WordPress is now 20. We need to truly value inclusion if we are to remain relevant to the next generations who adopt our open source software. We need to be an open source community.

At WordCamps we talk about the PacMan concept of opening our circles of discussions to include more people – to invite more people into our groups. We practice that physically. We need to practice it metaphorically, too. We need to open our conversations to include more diversity so that we end up with more diversity throughout the community.

The only way we will achieve inclusion and diversity is with intention.

I’ll see you at WCEU.

If you’ll be at WCEU, let’s chat. You can DM me on Twitter, in Post Status Slack, or email me here at Post Status. I’d love to meet up with you about this topic or anything else.

I believe in our community. And I believe in our community working and growing better together.


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2 Comments

  1. Thank you for these words Michelle. All of the work we put in over the past 20 years has made the WordPress community a pioneer for how open source communities can and should function.

    Other communities look to us and the practices we put in place to show them a way forward. Inclusion has a network effect.

    I was considering attending Sub Summit, looked at the speaker list, then said to myself โ€˜this isnโ€™t an event for me.โ€™ Other potential attendees will do the same – an inclusive speaker selection is where it can all start. More diverse attendees. More diverse speaker submission next year. More diverse volunteer groups.

    Letโ€™s be as public as we can about our commitment to inclusion.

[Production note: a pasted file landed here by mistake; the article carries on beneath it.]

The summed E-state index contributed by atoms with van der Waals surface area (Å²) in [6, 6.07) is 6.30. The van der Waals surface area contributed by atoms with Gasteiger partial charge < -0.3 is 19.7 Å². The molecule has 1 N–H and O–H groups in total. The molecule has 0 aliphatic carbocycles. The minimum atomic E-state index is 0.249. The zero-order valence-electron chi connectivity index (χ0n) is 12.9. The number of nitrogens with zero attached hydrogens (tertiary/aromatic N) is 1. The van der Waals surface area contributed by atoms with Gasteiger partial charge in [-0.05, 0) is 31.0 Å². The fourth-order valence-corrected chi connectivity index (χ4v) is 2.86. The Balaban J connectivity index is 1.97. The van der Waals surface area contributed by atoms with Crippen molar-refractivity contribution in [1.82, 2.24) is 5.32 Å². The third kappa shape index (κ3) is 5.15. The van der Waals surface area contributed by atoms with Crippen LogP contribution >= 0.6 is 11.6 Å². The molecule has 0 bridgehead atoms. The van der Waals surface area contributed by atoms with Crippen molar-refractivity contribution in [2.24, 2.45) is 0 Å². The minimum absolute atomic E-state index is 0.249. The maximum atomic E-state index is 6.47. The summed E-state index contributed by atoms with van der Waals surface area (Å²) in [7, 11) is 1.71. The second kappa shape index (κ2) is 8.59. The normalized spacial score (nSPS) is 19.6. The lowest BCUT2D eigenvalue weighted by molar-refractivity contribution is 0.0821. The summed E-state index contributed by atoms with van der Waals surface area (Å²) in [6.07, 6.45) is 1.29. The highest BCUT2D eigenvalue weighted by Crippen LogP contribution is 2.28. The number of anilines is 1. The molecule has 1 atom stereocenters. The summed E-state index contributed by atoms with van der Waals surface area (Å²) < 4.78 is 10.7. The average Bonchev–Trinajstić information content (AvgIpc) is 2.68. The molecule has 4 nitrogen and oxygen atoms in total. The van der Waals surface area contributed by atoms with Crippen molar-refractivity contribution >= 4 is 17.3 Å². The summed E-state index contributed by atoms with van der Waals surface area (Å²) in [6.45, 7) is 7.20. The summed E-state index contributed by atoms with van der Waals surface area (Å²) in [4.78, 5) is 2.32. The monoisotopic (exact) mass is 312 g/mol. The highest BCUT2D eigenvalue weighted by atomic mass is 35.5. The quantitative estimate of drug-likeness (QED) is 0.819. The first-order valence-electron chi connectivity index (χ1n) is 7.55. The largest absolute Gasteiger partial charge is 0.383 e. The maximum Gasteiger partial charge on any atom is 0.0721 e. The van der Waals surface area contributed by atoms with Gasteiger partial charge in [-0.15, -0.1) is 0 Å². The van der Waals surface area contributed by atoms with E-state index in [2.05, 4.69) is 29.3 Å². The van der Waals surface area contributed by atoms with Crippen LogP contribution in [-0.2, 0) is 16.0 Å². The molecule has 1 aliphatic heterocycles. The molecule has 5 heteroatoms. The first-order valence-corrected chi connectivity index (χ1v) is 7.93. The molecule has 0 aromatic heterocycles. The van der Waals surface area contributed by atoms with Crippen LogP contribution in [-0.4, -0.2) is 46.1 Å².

Letโ€™s lead the way for all Open Source communities.

  2. I really appreciate this. I recall the WCEU organizers listing out all the efforts they made to diversify their lineup, and thinking, “You know, I really wish I had heard all this while the Call for Speakers was open, maybe more suggestions could have been made.”

    We are right to expect that WordCamp organizers will make their best effort. We are right to be vocally disappointed when the results aren’t great. We are right to demand better than “this is what the applicant pool looked like.”

    And yet it is also true that this problem, by which I mean “marginalization of women, people of color, disabled people, LGBTQ+ people, and others” was not created by any particular group of WordCamp organizers and it is only going to get addressed through concerted community effort.

    I would love to see greater coordination between organizers and the companies/groups willing to sponsor travel for underindexed speakers. I would love to see organizers promoting the availability of those programs as a way to encourage more applications.

    Organizers have a lot on their plate, but there are so many community-driven efforts to address this specific issue that it doesn’t have to be all on them.